It looked like he was swearing, stomping toward her in his boots. His tongue bulged behind his upper lip, pressing against the snus to release the nicotine.

Then he grinned and pointed at her, holding an index finger to his thin lips—shhh—before drawing his finger across his throat.

Death. She knew that meant death.

He went back to the snowmobile, took a pair of black gloves from his pocket, and swung his leg over the seat. He was unaware that he had pulled out more than just the gloves. The small, downy ear fluttered through the air and landed in the snow. It bore the mark that proved the calf belonged to their herd.

He revved the engine, releasing the stench of exhaust, but also something undefinable that made Elsa’s nose crinkle.

She skied on shaky legs to where the man was last standing, removed her mitten, and picked up the ear. She wiped the snow away and got blood on her palm. It wasn’t the whole ear; he’d cut off just the outermost part, where the marking was.

She glanced at the dead body by the fence.

It was Nástegallu—Elsa’s reindeer. The white patch between her eyes, and her unusually long legs. Drops of blood covered her soft fur. Elsa’s reindeer, without her earmark to show where she belonged. Elsa couldn’t cry, couldn’t scream. There was a frightening clamor in her head. The thought that one day she would kill the man who did this.

About The Author

© Thron Ullberg

Ann-Helén Laestadius is an author and journalist from Kiruna, Sweden. She is Sámi and of Tornedalian descent, two of Sweden’s national minorities. In 2016, Laestadius was awarded the prestigious August Prize for Best Young Adult and Children’s Novel for Ten Past One, for which she was also awarded Norrland’s Literature Prize. Stolen is her first adult novel and was named Sweden’s Book of the Year.

About The Reader

Product Details

  • Publisher: Simon & Schuster (January 31, 2023)
  • Length: 400 pages
  • ISBN13: 9781668005071

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Raves and Reviews

“An extraordinary novel. A coming-of-age story you'll get lost in, about youth and heritage and the never-ending struggle to be allowed to exist. Although set in the coldest and most northern part of Scandinavia, I'm convinced it’s a universal story to be loved everywhere in the world.”
FREDRIK BACKMAN, internationally bestselling author of The Winners

“In equal measure a gripping and thrilling mystery as it is a testament to the continued beating heart of Sámi life. Ann-Helén Laestadius steps confidently beyond young adult literature and takes her place as an important voice in world Indigenous literature.”
MICHELLE GOOD, award-winning author of Five Little Indians

“Viscerally clear fiction of both the fractured, violent nature of the Sámi’s relationship with their Nordic occupiers and the coming of age of an innocent girl. Written with such cool clarity, Stolen is a perfect metaphor of our slippery grip on humanity and our tenuous relationship with the Earth.”
TANYA TALAGA, bestselling author of Seven Fallen Feathers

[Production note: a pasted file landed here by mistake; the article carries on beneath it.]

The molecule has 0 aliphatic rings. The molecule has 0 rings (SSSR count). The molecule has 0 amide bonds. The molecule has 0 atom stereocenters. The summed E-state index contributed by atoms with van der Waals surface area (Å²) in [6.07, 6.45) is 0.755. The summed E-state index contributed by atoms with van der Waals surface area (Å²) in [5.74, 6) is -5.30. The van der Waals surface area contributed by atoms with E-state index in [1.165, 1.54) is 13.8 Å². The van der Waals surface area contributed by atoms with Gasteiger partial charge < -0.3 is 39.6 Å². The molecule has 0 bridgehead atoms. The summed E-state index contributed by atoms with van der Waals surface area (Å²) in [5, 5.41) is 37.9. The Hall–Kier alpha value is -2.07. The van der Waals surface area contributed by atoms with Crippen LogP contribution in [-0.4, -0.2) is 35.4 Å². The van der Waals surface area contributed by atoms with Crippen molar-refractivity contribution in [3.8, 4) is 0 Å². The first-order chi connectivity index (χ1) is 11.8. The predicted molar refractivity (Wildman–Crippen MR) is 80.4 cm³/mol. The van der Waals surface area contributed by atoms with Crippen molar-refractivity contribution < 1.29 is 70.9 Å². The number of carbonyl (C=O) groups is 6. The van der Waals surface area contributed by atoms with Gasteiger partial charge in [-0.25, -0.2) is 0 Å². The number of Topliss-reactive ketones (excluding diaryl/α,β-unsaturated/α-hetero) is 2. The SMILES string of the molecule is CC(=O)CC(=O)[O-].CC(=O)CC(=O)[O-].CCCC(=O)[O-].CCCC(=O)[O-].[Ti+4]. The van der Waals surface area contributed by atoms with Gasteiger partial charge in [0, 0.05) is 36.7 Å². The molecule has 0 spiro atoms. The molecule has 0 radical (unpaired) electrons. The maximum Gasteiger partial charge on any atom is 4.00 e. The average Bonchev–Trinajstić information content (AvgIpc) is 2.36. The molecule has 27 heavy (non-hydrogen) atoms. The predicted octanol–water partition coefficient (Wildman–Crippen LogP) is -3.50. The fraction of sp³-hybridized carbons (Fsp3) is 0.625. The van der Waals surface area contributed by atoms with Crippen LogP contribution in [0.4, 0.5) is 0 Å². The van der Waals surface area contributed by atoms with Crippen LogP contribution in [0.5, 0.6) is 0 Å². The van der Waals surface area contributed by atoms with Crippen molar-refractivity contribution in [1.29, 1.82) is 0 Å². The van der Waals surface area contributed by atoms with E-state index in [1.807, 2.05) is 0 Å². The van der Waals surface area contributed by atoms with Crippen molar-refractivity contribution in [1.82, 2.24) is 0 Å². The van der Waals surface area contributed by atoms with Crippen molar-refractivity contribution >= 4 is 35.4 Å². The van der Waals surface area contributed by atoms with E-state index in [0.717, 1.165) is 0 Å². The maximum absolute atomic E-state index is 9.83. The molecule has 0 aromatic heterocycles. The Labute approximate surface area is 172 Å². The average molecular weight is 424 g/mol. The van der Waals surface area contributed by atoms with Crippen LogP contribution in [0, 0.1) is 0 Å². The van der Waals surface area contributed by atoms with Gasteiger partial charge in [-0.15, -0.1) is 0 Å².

“Through adept characterization, the novel highlights the problems and issues the Sa´mi face—racism, loss of culture, alcoholism, suicide, governmental mistakes and neglect, and the devastating effects of climate change. . . . Award-winning author/journalist Laestadius, who is herself of Sa´mi descent, succeeds in capturing Sa´mi life.”
Library Journal

“Sámi author Ann-Helén Laestadius has written a fresh, devastating, and insightful novel about Sámi life and the struggle for justice in a rapidly changing world. A love for the imperiled landscape reverberates throughout this engaging read.”
MEGAN MAYHEW BERGMAN, award-winning author of How Strange a Season

“Laestadius offers a rare, multigenerational look at the diverse and deep-rooted cultural heritage of this traditional arctic community. Akin to gritty stories of Old West cattle rustlers evading the law and society, Laestadius’ unvarnished saga demonstrates the universality of oppression and revenge and conflicts over land and race. Teens drawn to tales of social justice crusaders and Indigenous communities will appreciate Elsa’s journey from intimidated child to avenging adult.”

“A deeply gripping and atmospheric novel that will take hold of your heart. Filled with compelling characters and a formidable landscape—this debut is a triumph!”
DANIELLE DANIEL, award-winning author of Daughters of the Deer

“Kick-started by the disturbing poaching and slaughter of a reindeer that was part of a Sámi family's herd in remote northern Sweden, Laestadius’ saga details the inequities faced by the contemporary Indigenous Sámi population. . . . A revelatory account of not-well-known assaults on the rights of an Indigenous group.”

“[Written] with sensitivity and insight for the subtleties of Sámi life.”
The New York Times

“Nuanced . . . the sense of place and character development make for an affecting portrait of the Sámi’s disenfranchisement . . . a solid story of a family torn apart by cultural tensions.”
Publishers Weekly